agrarian reform beneficiaries,” (4) “it stipulates that the prospective beneficiaries acquire quality or
prime lands, thereby enhancing their opportunity to increase yields,” (5) “it favors a shorter time
period for land reform implementation,” and “6) “lastly, it is more flexible for unlike RA 6657 which
stipulates a step-wise implementation schedule, PARCODE leaves determination of the priority areas
to the (people’s) agrarian reform committees.” Adriano concludes that
If implemented according to plan, PARCODE’s land reform program will ensure a more
egalitarian landownership structure. Moreover, since it is premised on the development of small-sized
farms, it will ensure the economy of a more efficient allocation of the country’s resources.

CARP/ER’s Dubious Record


CARP was an improvement over previous legislation in that it covered all agricultural lands and the
entire rural landless labor force. But it was hobbled by anti-peasant and pro-landlord provisions that
allowed mere regulation of existing tenurial forms including the nefarious stock distribution option
and leaseback agreements, provided for an omnibus list of exemptions, established “fair market value”
for landowner compensation, created a payment amortization scheme that was unfavorable for
beneficiaries, set a high retention limit of as much as 14 hectares, prioritized the distribution of public
land over private holdings, mandated a long period of implementation, and generally ignored the role
of beneficiaries and civil society groups in seeing the program through.
CARPER, on the other hand, also contained provisions that favored beneficiaries in terms of land
acquisition and distribution such as the indefeasibility of awarded beneficiary lands, recognition of
usufruct rights of beneficiaries, a grace period for amortization payments, speeding up the process of
awarding lands, removal of the stock-distribution option, disallowed the conversion of irrigable and
irrigated lands, automatic coverage of lands targeted for conversion pending for at least 5 years,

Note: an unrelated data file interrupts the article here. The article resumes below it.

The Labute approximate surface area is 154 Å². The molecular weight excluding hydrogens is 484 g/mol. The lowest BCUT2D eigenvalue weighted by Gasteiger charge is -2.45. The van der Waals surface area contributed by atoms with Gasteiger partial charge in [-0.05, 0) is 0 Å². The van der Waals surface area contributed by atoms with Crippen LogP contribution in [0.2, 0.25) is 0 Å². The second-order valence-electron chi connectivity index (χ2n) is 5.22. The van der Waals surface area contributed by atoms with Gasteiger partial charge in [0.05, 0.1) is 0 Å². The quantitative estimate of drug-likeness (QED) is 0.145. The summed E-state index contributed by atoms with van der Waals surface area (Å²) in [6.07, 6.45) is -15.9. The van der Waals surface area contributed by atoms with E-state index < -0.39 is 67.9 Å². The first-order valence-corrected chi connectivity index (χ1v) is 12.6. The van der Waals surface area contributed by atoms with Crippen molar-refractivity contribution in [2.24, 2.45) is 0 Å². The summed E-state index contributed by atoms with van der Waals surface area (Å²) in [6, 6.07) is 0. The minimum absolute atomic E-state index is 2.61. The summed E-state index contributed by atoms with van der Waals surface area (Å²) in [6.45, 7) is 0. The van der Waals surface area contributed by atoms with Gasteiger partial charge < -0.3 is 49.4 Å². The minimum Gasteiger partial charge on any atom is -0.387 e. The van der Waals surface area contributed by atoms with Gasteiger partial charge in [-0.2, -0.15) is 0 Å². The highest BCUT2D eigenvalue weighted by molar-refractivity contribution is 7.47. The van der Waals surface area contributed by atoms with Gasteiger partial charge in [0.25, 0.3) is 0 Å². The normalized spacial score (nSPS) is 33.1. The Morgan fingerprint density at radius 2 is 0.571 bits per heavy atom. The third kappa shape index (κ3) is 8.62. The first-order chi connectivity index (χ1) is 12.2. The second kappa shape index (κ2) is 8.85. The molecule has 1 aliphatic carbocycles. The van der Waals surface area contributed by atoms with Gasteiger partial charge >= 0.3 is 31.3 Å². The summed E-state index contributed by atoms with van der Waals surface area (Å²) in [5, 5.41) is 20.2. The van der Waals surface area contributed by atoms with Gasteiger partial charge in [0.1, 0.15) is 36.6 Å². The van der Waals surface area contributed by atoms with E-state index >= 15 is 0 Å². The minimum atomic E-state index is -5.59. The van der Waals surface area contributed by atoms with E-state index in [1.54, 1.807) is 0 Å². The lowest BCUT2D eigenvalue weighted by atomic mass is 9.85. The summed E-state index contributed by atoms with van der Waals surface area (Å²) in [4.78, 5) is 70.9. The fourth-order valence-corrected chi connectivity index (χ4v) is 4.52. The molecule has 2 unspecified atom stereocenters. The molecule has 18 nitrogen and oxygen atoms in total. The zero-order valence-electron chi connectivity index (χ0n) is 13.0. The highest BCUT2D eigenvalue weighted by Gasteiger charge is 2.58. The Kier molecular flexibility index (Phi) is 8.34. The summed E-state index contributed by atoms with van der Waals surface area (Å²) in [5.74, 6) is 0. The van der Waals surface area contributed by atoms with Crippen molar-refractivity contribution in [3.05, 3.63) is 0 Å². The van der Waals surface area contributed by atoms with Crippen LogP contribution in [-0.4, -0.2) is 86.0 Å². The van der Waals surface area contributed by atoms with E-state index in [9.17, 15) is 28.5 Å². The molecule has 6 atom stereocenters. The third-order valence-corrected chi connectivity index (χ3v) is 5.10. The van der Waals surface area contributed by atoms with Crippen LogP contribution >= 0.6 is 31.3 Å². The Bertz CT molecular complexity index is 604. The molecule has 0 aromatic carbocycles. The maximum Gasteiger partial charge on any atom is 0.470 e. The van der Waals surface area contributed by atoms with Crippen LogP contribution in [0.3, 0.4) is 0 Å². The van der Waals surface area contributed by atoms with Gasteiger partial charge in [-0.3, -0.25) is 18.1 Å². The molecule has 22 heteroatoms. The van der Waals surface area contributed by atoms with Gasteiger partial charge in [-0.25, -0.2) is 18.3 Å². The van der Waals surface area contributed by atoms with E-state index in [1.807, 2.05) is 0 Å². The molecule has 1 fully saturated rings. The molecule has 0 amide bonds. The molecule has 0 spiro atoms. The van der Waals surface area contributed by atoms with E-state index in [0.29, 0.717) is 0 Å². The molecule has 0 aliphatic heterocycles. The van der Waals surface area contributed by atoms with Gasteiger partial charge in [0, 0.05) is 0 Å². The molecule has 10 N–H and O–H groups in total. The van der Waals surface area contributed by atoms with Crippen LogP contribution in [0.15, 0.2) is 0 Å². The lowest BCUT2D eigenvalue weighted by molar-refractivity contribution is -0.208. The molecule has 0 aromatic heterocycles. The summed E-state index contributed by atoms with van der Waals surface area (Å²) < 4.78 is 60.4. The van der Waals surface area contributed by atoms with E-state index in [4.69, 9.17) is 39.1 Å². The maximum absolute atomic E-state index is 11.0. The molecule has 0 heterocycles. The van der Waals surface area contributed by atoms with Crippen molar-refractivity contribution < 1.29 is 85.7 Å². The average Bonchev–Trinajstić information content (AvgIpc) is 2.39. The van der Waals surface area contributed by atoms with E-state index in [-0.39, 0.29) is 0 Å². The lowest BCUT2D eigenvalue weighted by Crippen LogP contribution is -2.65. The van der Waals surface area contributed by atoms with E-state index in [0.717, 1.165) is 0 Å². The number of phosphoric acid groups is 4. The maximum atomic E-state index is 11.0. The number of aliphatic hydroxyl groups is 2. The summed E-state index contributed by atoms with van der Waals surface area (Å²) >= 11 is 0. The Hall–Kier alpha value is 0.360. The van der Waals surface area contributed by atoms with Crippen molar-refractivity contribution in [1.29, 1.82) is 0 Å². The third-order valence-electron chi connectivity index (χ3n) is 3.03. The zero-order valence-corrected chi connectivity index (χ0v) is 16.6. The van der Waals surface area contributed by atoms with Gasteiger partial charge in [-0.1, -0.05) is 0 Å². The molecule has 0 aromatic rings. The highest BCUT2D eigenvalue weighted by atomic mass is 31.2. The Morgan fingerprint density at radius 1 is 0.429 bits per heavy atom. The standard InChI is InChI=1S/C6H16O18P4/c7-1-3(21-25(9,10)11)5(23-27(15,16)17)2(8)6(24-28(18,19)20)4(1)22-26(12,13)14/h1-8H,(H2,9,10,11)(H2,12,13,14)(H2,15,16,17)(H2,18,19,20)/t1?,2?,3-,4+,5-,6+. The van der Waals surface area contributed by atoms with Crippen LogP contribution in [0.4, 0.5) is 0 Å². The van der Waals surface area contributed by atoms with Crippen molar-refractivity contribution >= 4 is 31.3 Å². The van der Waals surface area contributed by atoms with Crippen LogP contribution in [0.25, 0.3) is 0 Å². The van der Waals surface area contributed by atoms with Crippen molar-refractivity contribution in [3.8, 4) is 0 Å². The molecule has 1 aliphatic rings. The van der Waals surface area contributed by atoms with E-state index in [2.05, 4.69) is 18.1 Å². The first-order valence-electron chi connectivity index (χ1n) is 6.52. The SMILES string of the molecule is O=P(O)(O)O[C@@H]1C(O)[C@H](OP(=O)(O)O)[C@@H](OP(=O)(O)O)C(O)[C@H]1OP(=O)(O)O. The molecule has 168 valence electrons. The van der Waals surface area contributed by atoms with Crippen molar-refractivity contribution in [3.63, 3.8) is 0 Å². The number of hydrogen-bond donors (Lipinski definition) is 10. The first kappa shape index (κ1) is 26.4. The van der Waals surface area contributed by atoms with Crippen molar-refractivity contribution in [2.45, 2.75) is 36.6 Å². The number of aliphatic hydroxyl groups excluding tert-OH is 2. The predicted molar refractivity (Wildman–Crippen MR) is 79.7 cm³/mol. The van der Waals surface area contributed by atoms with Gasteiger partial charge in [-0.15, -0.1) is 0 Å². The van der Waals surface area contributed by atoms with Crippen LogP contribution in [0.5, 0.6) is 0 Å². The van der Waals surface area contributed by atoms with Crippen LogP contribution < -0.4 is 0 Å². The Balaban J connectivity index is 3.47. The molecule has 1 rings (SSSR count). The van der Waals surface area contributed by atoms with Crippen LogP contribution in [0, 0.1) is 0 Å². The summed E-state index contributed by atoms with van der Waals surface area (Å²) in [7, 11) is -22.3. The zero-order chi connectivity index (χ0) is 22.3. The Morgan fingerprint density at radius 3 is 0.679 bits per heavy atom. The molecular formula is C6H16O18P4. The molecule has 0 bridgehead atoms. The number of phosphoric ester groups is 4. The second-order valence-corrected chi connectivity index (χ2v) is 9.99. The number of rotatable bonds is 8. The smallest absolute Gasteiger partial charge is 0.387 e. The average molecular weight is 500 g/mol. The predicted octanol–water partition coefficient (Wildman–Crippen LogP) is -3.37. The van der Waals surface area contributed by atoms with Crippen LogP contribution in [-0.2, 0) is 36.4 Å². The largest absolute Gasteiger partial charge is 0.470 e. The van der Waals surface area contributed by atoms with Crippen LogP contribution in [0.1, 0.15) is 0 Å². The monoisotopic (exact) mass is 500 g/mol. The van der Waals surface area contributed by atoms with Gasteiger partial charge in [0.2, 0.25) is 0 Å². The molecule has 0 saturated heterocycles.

1
Lourdes Saulo Adriano, “A General Assessment of the Comprehensive Agrarian Reform Program,” Working
Paper Series No. 91-13. Philippine Institute of Development Studies, August 1991.

2
reinstated compulsory acquisition and voluntary-offers-of-sale as main redistribution modes, and
recognized women as beneficiaries.
Despite all these gains, anti-reform legislators still managed to insert a “killer amendment” that
allowed landowners to determine who would be beneficiaries and who would be excluded from the
program. Other objectionable provisions are those expanding the list of exempted lands, allowing local
governments to acquire agricultural lands beyond the 5-hectare retention limit and the deprioritization
of seasonal and other non-regular farmworkers as qualified beneficiaries. Despite some changes, major
CARP constraints such as the landlord compensation scheme based on, among others, market value
and the beneficiary payment formula based on gross production have been retained.
It must be stated, however, that the gains, especially from CARPER, were the results of
unrelenting and struggles by peasant and farmworker groups to assert their rights and sustained
pressure on government to accord them their entitled rights.
Still and all, as a result of the long-standing and self-serving practice of prioritizing public lands
over the distribution of private lands, DAR is still left with a balance of about one million hectares of
the most difficult and contentious lands still to be distributed as of December 2013. This is a more
realistic estimate given: (1) the absence of validating data for DAR’s claim that only less than 800,000